One of the downsides to these professions is the physical aspect of such work and how it is not always feasible to continue after a number of years. Take, for example, a construction worker or plumber,  who works 6 days a week, every week, for 30 to 40 years. Over time, the wear and tear on their bodies puts them at risk of having to retire earlier from their chosen profession as they cannot keep up with the physical demands anymore. 

Not to mention that trade jobs place people in more hazardous situations than those in an office. Some of the most dangerous professions include commercial fishing, steelworkers, farmers, truck drivers, and roofers. Workplace accidents are more common in these professions and, unfortunately, this is another reason why there has been a shift in young people applying for more white-collar professions as opposed to blue-collar. 


The cost of entering a trade versus university

So, now, let’s get down to the real reason you’re reading this article, money. After all, it is what makes the world go around (after love, of course), and anyone who says that it doesn’t buy happiness is either filthy rich or is smoking something they shouldn’t. 

Trick or Trade Infographics

From the above table, what you see on the left is how much money it would take to cover fees to complete a degree or course in the different areas, whilst the figures on the right show the average salary that you would typically expect to earn after graduation. Now, for the purposes of this graph, we have selected undergraduate degrees from Trinity College Dublin that take about 4 years to complete, depending on the course. This graph does not show the added cost of pursuing a Master’s or Ph.D. course. 

When we look at the figures in more detail, we see that the cost of attending Trinity College Dublin for one academic year, if you are not in receipt of a grant, is €5,681 for a standard Arts degree. That price changes dramatically if you are an international student or if you have selected to do a more expensive degree, such as dental hygiene, which can cost as much as €8290 for one academic year. That is before you take into account rent, utilities, food, travel, and other expenses that are part and parcel of attending college.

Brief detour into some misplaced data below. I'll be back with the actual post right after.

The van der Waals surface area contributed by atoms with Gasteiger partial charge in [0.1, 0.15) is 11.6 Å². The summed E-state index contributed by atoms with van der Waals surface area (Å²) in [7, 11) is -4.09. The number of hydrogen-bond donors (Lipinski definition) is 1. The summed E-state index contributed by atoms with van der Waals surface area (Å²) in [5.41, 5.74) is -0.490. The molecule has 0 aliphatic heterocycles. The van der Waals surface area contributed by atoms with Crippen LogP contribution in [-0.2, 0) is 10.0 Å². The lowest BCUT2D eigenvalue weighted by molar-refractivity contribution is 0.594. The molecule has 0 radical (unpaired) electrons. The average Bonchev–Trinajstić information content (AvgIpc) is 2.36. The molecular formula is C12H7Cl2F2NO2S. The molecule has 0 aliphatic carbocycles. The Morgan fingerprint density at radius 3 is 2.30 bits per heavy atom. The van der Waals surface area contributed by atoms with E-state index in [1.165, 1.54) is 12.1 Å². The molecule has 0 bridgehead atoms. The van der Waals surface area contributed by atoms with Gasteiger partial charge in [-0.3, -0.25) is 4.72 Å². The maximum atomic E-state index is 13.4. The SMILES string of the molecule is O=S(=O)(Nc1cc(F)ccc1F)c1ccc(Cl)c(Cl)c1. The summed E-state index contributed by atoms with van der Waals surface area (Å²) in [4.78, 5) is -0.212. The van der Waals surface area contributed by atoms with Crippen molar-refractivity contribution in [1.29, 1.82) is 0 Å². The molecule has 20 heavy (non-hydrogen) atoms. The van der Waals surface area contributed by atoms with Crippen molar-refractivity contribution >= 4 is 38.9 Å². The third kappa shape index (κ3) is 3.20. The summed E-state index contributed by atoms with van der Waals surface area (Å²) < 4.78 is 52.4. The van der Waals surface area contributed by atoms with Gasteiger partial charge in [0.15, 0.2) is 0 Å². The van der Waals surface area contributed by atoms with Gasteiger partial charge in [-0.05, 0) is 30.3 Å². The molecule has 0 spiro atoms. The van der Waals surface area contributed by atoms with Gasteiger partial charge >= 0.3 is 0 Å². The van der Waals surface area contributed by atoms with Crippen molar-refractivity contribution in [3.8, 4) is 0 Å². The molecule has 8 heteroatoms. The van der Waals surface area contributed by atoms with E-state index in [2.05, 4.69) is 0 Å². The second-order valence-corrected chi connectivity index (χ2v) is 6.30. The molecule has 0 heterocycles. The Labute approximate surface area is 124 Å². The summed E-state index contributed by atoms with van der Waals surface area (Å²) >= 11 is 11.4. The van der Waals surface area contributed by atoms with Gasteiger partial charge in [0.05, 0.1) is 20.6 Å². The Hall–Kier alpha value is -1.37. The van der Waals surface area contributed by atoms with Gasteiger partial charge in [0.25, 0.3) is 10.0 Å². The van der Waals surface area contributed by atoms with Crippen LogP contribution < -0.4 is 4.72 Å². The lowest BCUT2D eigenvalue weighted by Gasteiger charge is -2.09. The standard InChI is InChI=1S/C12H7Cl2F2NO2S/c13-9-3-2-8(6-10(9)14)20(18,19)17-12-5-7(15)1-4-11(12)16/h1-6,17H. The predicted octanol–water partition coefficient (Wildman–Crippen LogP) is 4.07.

On the other side of this, if a young person was to complete a Level 5 hairdressing course, it takes around 2 years, in which time you finish with experience in colouring, styling, and how to successfully create and manage your business brand. It costs around €1800 for the two years in terms of fees, government levies, and a basic hairdressing kit. After this, the average hairdresser in Ireland earns around €18,000 a year, however, this depends on years of experience in the profession and can go up.  

Similarly, a plumbing apprenticeship, which can last up to 4 years, costs around €2000 in total through a student contribution. The apprentice is also paid a small salary whilst receiving their training from an employer and an allowance is paid to them by the local Education and Training board to cover their education off-site. After this, a qualified plumber can expect to earn an average salary of €49,920, with some earning over €61,263. This is in comparison to a young person with an arts and humanities degree, who can expect to earn the lowest amount after graduating with their average salary estimated to be around €25,343.

So, where does this leave young people?

Whilst these figures seem harsh and perhaps a little depressing, there are pros and cons to both. The solution to figuring out the best fit for young graduates would be to encourage balance in all sectors of employment, as opposed to flooding a select few with more graduates than it can handle. Overall, education is still the gateway to success, but, perhaps, we, as a nation, need to associate financial success with manual labour professions as well, not just academic ones. After all, it is essentially about balancing supply and demand, and, if we continue to promote the idea that university is the only way forward, we risk setting generations up for failure and disappointment. 


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Grace Duffy